John M. Stahl

John Malcolm Stahl (January 21, 1886 – January 12, 1950) was an American film director and producer.

John M. Stahl
Still from the Sowing the Wind with film producers William Nicholas Selig and Louis B. Mayer and director John M. Stahl examine the film from one "take"
Jacob Morris Strelitsky

January 21, 1886
Baku, Azerbaijan
DiedJanuary 12, 1950(1950-01-12) (aged 63)
OccupationFilm director and producer

Life and work

He was born Jacob Morris Strelitsky in Baku (Azerbaijan) to an eastern European Jewish family.[1][2] When he was a child, his family left the Russian Empire and moved to the United States, settling in New York City. At a young age he took the name John Malcolm Stahl and began working, first as a theatre actor and then in the city's growing motion picture industry . He directed his first silent film short in 1913.

In 1919 he signed on with Louis B. Mayer Pictures in Hollywood. In 1924 he was part of the Mayer team that founded MGM Studios. In 1927, Stahl was one of the thirty-six founding members of the Academy of Motion Picture Arts and Sciences. With the industry's transition to talkies and feature-length films, Stahl successfully made the adjustment. From 1927 through 1929 Stahl was an executive at the short-lived independent studio Tiffany Pictures, and renamed the company "Tiffany-Stahl Productions".

In 1930 he joined Universal Pictures where he directed in 1934 the film Imitation of Life, which was nominated for an Academy Award for Best Picture. The following year, he directed Magnificent Obsession, starring Irene Dunne and Robert Taylor. Both films were later remade in the 1950s by director Douglas Sirk.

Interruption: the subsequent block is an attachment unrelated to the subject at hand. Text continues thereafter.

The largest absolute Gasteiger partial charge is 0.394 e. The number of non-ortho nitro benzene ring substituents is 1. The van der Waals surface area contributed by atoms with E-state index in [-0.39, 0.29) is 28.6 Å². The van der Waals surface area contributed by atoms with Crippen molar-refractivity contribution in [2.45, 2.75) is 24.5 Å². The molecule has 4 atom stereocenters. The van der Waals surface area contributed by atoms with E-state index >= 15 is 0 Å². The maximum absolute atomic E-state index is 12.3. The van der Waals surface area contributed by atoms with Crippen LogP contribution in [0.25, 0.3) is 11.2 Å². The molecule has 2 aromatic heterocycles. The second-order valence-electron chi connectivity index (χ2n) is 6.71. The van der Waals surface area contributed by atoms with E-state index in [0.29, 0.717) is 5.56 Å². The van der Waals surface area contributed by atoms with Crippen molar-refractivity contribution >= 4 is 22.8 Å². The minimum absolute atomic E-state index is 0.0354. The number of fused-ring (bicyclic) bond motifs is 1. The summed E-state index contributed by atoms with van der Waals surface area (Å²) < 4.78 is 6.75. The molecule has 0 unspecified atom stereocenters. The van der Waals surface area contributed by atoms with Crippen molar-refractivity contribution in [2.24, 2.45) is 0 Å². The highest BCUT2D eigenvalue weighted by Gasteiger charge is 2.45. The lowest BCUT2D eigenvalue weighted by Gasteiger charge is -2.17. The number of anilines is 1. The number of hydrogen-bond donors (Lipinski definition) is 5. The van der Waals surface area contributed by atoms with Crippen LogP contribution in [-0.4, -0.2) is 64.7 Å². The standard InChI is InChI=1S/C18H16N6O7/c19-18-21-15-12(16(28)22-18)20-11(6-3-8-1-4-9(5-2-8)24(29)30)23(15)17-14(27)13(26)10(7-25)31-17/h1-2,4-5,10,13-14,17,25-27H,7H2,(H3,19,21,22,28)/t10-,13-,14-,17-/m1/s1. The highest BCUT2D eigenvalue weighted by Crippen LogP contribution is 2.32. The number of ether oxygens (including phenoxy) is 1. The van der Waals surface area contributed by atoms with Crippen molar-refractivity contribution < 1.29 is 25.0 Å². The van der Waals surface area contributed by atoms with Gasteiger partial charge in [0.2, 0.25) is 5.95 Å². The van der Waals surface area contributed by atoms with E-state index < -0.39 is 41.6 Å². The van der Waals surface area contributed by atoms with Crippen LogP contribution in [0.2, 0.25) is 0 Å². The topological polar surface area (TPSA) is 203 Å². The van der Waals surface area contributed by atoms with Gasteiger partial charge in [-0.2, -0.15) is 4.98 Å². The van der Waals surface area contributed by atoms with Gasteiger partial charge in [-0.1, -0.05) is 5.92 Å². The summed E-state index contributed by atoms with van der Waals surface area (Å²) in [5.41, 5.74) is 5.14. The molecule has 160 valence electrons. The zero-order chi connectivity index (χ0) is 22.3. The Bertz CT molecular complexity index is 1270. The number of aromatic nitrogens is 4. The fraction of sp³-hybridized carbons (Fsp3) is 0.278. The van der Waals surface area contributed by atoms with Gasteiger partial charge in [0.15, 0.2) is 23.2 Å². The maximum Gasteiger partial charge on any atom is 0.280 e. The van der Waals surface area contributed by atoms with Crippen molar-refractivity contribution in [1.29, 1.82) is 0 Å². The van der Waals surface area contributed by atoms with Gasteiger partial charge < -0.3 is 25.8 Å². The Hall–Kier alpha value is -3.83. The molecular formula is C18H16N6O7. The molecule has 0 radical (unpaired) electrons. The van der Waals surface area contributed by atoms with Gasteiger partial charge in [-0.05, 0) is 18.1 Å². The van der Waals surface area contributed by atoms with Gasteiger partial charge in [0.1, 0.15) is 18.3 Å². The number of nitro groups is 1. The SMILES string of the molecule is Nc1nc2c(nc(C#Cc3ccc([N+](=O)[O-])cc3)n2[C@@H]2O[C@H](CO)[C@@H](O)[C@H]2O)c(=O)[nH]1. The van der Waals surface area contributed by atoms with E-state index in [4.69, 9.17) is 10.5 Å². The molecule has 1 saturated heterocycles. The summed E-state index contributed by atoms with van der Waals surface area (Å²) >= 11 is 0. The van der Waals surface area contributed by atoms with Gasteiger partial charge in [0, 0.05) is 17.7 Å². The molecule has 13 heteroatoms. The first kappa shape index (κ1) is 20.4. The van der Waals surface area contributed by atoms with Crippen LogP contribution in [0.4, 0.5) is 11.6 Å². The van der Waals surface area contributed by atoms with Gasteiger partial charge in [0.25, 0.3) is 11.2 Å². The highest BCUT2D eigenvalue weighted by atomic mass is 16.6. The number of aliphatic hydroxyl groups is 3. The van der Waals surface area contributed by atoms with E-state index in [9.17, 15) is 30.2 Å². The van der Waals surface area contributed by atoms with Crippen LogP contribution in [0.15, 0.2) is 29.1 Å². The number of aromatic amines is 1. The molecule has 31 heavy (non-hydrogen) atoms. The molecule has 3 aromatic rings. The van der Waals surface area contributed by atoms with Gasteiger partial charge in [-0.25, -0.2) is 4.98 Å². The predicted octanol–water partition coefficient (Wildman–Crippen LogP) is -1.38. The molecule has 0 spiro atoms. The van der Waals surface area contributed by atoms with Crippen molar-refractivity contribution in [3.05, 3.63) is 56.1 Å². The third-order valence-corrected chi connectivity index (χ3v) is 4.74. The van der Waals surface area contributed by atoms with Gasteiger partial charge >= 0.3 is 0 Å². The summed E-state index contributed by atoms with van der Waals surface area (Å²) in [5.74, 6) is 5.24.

John Stahl continued to produce and direct major productions as well as filler shorts up to the time of his death. Some of his other notable directorial work was for The Keys of the Kingdom in 1944 and the 1945 film noir, Leave Her to Heaven starring Gene Tierney, who was nominated for Best Actress.

Stahl died in Hollywood in 1950. He is interred at Forest Lawn Memorial Park Cemetery in Glendale, California.

He was married to actress and writer Frances Irene Reels from 1918 to her death in 1926, and to actress Roxana McGowan from 1931 to his death.

On February 8, 1960, for his contributions to the motion pictures industry, Stahl received a star on the Hollywood Walk of Fame at 6546 Hollywood Boulevard.[3][4]

Full filmography (as director)

(It was filmed in 1919 as Greater Than Love but released in 1921 under a different title)


  1. "Actualité de la cinephilie. Le mélodrame strict de John M. Stahl. Saint-Sébastien rend hommage à un maître oublié". Libération. Retrieved 2013-08-13.
  2. Erens, Patricia (August 1988). The Jew in American Cinema. Indiana University Press. ISBN 978-0-253-20493-6.
  3. "John M. Stahl | Hollywood Walk of Fame". Retrieved 2016-06-28.
  4. "John Stahl". Retrieved 2016-06-28.
  • Charles Barr, Bruce Babington (2018). The Call of the Heart: John M Stahl and Hollywood Melodrama. John Libbey. ISBN 978-0-86196-736-0.
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